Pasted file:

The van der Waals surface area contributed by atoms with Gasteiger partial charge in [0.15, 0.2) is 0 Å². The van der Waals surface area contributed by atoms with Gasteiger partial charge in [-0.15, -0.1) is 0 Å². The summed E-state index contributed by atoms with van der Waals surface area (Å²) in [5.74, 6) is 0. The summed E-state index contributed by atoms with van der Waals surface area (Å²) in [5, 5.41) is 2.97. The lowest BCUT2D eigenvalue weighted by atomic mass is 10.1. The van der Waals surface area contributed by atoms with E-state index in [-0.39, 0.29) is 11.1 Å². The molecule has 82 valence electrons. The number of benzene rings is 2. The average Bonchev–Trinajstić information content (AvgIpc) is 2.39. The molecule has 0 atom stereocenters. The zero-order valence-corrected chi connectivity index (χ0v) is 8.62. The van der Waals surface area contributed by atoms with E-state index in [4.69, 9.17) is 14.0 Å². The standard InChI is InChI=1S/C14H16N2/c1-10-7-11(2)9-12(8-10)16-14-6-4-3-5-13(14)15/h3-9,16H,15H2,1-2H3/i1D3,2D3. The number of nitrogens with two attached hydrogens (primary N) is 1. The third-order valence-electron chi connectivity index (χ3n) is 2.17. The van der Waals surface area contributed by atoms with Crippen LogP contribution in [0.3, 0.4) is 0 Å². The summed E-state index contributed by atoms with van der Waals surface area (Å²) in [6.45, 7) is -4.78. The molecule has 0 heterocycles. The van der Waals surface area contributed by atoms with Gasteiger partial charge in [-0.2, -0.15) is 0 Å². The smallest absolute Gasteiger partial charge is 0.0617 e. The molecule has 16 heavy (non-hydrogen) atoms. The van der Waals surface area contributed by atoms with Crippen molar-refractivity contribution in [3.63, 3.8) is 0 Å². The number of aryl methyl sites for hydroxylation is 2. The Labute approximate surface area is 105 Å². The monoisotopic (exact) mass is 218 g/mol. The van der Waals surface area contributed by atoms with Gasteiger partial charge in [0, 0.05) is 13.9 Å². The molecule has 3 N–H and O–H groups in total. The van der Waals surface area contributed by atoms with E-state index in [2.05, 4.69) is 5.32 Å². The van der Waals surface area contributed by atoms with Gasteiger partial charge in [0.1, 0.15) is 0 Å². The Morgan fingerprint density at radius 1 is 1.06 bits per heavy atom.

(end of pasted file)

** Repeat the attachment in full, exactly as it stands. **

The van der Waals surface area contributed by atoms with Gasteiger partial charge in [0.15, 0.2) is 0 Å². The van der Waals surface area contributed by atoms with Gasteiger partial charge in [-0.15, -0.1) is 0 Å². The summed E-state index contributed by atoms with van der Waals surface area (Å²) in [5.74, 6) is 0. The summed E-state index contributed by atoms with van der Waals surface area (Å²) in [5, 5.41) is 2.97. The lowest BCUT2D eigenvalue weighted by atomic mass is 10.1. The van der Waals surface area contributed by atoms with E-state index in [-0.39, 0.29) is 11.1 Å². The molecule has 82 valence electrons. The number of benzene rings is 2. The average Bonchev–Trinajstić information content (AvgIpc) is 2.39. The molecule has 0 atom stereocenters. The zero-order valence-corrected chi connectivity index (χ0v) is 8.62. The van der Waals surface area contributed by atoms with E-state index in [4.69, 9.17) is 14.0 Å². The standard InChI is InChI=1S/C14H16N2/c1-10-7-11(2)9-12(8-10)16-14-6-4-3-5-13(14)15/h3-9,16H,15H2,1-2H3/i1D3,2D3. The number of nitrogens with two attached hydrogens (primary N) is 1. The third-order valence-electron chi connectivity index (χ3n) is 2.17. The van der Waals surface area contributed by atoms with Crippen LogP contribution in [0.3, 0.4) is 0 Å². The summed E-state index contributed by atoms with van der Waals surface area (Å²) in [6.45, 7) is -4.78. The molecule has 0 heterocycles. The van der Waals surface area contributed by atoms with Gasteiger partial charge in [-0.2, -0.15) is 0 Å². The smallest absolute Gasteiger partial charge is 0.0617 e. The molecule has 16 heavy (non-hydrogen) atoms. The van der Waals surface area contributed by atoms with Crippen molar-refractivity contribution in [3.63, 3.8) is 0 Å². The number of aryl methyl sites for hydroxylation is 2. The Labute approximate surface area is 105 Å². The monoisotopic (exact) mass is 218 g/mol. The van der Waals surface area contributed by atoms with Gasteiger partial charge in [0, 0.05) is 13.9 Å². The molecule has 3 N–H and O–H groups in total. The van der Waals surface area contributed by atoms with E-state index in [2.05, 4.69) is 5.32 Å². The van der Waals surface area contributed by atoms with Gasteiger partial charge in [0.1, 0.15) is 0 Å². The Morgan fingerprint density at radius 1 is 1.06 bits per heavy atom.